It's hard to teach a robot to sew.
Robots are good at handling materials that are rigid and easy to lift, cut and maneuver. It's why they're are widely used in auto manufacturing.
But it's a different story with making clothes. There's some automation in garment manufacturing, but you still won't find robots sewing clothes from start to finish.
Why? Fabric is floppy. "It has no corners and edges. It stretches and snags," said entrepreneur Jonathan Zornow, whose startup Sewbo has found a way around that.
Zornow's solution was to temporarily stiffen fabric with a water-soluble polymer, making it rigid enough for a robot to handle.
"This polymer is already being used in automated textile manufacturing to stiffen yarn," he said. The substance easily washes out in warm water and returns fabric to its original softness.
In 2015, Zornow, 30, quit his day job as a web developer to focus on developing his robotic sewing system.
Using about $10,000 of his own money, he rented a programmable robotic arm and bought a standard sewing machine and an ultrasonic welder.
His goal was to program the robotic arm to fully assemble a T-shirt from start to finish. It followed a sequence of functions: a machine cuts cloth panels to be sewn, the panels are drenched with the polymer and stiffened, a robotic arm uses suction cups to lift each panel and position it in a sewing machine. Finally, the robotic arm lifts the stitched T-shirt off the sewing machine.
"A single robot wouldn't perform all these tasks. It would be two or more robots along the assembly process," said Zornow. The system could work for most fabrics, with the exception of leather and waterproof materials that can't be drenched with the stiffening polymer.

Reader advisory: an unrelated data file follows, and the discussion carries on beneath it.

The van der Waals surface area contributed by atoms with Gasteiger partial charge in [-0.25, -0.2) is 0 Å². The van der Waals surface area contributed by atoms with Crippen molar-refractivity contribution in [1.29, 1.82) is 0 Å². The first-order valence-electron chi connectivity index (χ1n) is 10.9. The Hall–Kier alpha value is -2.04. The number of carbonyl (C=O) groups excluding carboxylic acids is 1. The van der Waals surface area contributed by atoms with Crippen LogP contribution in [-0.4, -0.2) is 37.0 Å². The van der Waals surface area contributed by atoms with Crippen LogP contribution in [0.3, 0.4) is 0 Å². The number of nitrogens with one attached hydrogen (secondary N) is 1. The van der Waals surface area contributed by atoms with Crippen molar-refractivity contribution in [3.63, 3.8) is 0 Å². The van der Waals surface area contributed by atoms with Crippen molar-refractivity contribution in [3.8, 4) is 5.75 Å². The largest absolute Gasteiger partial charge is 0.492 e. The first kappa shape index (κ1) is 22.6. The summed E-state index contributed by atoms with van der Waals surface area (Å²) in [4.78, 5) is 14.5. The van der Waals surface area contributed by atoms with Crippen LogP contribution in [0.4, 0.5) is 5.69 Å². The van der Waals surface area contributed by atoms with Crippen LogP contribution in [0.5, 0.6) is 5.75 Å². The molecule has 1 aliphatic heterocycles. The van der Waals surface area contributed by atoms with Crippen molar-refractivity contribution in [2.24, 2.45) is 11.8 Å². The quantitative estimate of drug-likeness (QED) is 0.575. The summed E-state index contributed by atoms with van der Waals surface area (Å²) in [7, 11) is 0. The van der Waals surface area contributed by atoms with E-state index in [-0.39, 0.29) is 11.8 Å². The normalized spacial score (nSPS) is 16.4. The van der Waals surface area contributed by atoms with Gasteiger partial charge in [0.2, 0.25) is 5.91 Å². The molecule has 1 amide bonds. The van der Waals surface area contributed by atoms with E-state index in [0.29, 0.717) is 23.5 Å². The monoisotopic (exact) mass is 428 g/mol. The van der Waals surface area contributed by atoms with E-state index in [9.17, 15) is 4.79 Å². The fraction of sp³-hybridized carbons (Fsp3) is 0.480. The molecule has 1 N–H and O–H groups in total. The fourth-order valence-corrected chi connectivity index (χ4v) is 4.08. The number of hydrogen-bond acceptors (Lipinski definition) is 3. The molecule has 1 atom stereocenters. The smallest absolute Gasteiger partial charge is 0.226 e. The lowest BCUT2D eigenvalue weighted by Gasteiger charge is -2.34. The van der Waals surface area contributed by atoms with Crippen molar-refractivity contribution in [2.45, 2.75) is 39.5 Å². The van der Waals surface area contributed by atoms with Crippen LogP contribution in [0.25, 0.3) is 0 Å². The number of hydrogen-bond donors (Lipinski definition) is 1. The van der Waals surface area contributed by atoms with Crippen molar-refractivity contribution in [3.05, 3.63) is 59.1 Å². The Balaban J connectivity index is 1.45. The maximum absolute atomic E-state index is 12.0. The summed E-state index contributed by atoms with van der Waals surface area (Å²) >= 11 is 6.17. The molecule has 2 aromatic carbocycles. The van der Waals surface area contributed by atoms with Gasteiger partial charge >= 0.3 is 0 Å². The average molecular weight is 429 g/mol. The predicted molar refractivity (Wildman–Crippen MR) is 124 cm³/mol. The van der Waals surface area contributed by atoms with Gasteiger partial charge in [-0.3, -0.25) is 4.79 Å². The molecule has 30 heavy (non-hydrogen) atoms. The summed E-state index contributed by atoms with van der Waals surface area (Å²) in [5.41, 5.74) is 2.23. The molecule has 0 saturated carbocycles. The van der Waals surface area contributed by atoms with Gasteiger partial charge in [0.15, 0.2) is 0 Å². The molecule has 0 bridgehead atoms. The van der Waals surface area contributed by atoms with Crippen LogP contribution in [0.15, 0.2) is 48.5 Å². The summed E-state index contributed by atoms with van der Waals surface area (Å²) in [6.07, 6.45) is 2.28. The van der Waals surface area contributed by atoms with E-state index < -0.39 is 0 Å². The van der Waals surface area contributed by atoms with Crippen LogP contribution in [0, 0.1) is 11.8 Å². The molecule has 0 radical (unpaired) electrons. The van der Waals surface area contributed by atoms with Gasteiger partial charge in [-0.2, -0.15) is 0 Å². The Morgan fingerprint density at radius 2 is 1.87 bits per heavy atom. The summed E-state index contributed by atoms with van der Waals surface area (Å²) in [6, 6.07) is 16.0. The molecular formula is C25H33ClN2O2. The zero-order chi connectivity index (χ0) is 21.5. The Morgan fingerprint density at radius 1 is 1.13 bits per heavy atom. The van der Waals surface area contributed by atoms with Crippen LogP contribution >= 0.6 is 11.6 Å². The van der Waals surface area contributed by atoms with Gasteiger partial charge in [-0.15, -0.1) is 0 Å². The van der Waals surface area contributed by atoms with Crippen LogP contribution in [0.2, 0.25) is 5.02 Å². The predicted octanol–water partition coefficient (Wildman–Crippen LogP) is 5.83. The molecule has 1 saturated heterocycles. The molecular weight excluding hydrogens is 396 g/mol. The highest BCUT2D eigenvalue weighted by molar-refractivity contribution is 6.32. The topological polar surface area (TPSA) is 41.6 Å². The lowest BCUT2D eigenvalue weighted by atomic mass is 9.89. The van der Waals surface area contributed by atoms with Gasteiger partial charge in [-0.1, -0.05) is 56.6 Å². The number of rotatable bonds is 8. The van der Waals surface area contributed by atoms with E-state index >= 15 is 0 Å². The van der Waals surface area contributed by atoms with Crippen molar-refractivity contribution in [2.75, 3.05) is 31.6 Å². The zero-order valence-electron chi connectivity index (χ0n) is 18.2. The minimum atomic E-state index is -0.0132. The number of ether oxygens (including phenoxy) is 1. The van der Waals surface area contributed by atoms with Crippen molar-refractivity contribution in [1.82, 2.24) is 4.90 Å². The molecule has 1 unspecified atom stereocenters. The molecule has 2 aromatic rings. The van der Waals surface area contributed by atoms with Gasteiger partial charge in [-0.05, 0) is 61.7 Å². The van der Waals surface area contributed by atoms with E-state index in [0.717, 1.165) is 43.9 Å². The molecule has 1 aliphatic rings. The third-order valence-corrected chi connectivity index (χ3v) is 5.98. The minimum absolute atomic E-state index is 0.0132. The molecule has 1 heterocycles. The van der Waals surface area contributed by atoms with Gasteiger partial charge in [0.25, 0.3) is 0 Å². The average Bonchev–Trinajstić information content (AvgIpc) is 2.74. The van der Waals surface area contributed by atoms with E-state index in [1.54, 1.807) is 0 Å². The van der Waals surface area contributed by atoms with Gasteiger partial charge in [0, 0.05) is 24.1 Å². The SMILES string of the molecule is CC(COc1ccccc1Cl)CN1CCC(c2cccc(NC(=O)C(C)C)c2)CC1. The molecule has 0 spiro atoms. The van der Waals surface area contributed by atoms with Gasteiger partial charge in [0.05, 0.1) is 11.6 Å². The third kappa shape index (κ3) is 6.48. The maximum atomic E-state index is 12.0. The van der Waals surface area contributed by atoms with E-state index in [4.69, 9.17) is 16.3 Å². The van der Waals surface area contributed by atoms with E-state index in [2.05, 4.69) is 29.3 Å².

Zornow has patents pending in 10 countries for the process to stiffen fabric. Although he's tested it with T-shirts, the next step is putting it to work in an garment factory that makes other types of clothing.
In order to do that, Zornow will soon be piloting the robotic sewing system with Bluewater Defense, which makes combat trousers for the U.S. military.
The company produces 8,000 pairs of pants a day, half of which are made in a Puerto Rican factory that employs 500 people tasked with sewing.
"It requires 64 [manufacturing] operations just to make a single combat trouser," said CEO Eric Spackey "If we can automate every 2 to 3 of those, it will make the process much more efficient."
"There's high demand for automation in this space not just in the U.S. but in India," said Zornow, who hopes to widely roll out his system in the next two years.
Automating sewing can be a gamechanger, especially as the industry strives to increase production while curbing costs.
Garment manufacturing is labor intensive, and labor costs can be as high as 40% of overhead. At the same time, manufacturers routinely struggle with workers taking unplanned days off, according to Spackey.
"The more people are involved, the higher is the risk of them getting sick or having to call out for family emergencies," said Spackey, adding that a doctor's appointment in Puerto Rico can take all day.
Automation could address these issues. "If we can automate production on the sewing side, I can see big robots in textile plants in the next five to 10 years," he said.
Still, he's aware of the fact that this could result in lost manufacturing jobs.
"I'm very concerned about what automation means for jobs. But without technology, the industry will die," Spackey said. "Automation is happening in almost every industry. So it's incumbent upon us to start training and retraining workers for the next generation of tech-focused manufacturing jobs."